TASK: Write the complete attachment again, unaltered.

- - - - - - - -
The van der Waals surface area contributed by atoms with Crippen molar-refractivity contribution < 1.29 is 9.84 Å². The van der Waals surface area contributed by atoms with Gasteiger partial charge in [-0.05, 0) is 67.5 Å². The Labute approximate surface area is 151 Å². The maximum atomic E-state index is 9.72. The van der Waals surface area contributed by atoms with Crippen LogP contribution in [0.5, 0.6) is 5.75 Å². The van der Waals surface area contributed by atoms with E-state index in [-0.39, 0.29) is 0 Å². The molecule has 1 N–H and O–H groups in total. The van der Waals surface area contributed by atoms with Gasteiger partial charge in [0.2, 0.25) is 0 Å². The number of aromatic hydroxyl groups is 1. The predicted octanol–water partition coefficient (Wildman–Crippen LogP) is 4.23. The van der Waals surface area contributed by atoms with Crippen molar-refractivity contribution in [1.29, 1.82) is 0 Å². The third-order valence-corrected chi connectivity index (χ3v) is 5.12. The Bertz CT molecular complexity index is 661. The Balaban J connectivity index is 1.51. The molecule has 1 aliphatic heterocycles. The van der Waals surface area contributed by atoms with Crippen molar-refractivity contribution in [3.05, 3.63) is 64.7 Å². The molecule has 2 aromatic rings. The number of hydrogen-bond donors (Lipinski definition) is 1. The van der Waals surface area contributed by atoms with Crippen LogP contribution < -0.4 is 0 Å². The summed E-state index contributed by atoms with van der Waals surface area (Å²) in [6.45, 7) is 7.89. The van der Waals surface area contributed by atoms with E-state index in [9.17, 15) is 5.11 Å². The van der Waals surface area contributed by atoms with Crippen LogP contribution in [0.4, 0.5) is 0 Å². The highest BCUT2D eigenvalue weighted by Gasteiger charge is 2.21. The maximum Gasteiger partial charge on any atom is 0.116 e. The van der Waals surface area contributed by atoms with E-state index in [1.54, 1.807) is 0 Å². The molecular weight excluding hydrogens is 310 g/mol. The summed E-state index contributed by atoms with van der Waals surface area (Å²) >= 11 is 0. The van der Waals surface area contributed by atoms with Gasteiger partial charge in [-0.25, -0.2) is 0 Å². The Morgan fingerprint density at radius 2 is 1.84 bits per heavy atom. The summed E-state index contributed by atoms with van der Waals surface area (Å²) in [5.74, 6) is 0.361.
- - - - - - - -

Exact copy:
The van der Waals surface area contributed by atoms with Crippen molar-refractivity contribution < 1.29 is 9.84 Å². The van der Waals surface area contributed by atoms with Gasteiger partial charge in [-0.05, 0) is 67.5 Å². The Labute approximate surface area is 151 Å². The maximum atomic E-state index is 9.72. The van der Waals surface area contributed by atoms with Crippen LogP contribution in [0.5, 0.6) is 5.75 Å². The van der Waals surface area contributed by atoms with E-state index in [-0.39, 0.29) is 0 Å². The molecule has 1 N–H and O–H groups in total. The van der Waals surface area contributed by atoms with Gasteiger partial charge in [0.2, 0.25) is 0 Å². The number of aromatic hydroxyl groups is 1. The predicted octanol–water partition coefficient (Wildman–Crippen LogP) is 4.23. The van der Waals surface area contributed by atoms with Crippen molar-refractivity contribution in [1.29, 1.82) is 0 Å². The third-order valence-corrected chi connectivity index (χ3v) is 5.12. The Bertz CT molecular complexity index is 661. The Balaban J connectivity index is 1.51. The molecule has 1 aliphatic heterocycles. The van der Waals surface area contributed by atoms with Crippen molar-refractivity contribution in [3.05, 3.63) is 64.7 Å². The molecule has 2 aromatic rings. The number of hydrogen-bond donors (Lipinski definition) is 1. The van der Waals surface area contributed by atoms with Crippen LogP contribution < -0.4 is 0 Å². The summed E-state index contributed by atoms with van der Waals surface area (Å²) in [6.45, 7) is 7.89. The van der Waals surface area contributed by atoms with E-state index in [9.17, 15) is 5.11 Å². The van der Waals surface area contributed by atoms with Crippen LogP contribution in [0.4, 0.5) is 0 Å². The highest BCUT2D eigenvalue weighted by Gasteiger charge is 2.21. The maximum Gasteiger partial charge on any atom is 0.116 e. The van der Waals surface area contributed by atoms with E-state index in [1.54, 1.807) is 0 Å². The molecular weight excluding hydrogens is 310 g/mol. The summed E-state index contributed by atoms with van der Waals surface area (Å²) >= 11 is 0. The van der Waals surface area contributed by atoms with Gasteiger partial charge in [-0.25, -0.2) is 0 Å². The Morgan fingerprint density at radius 2 is 1.84 bits per heavy atom. The summed E-state index contributed by atoms with van der Waals surface area (Å²) in [5.74, 6) is 0.361.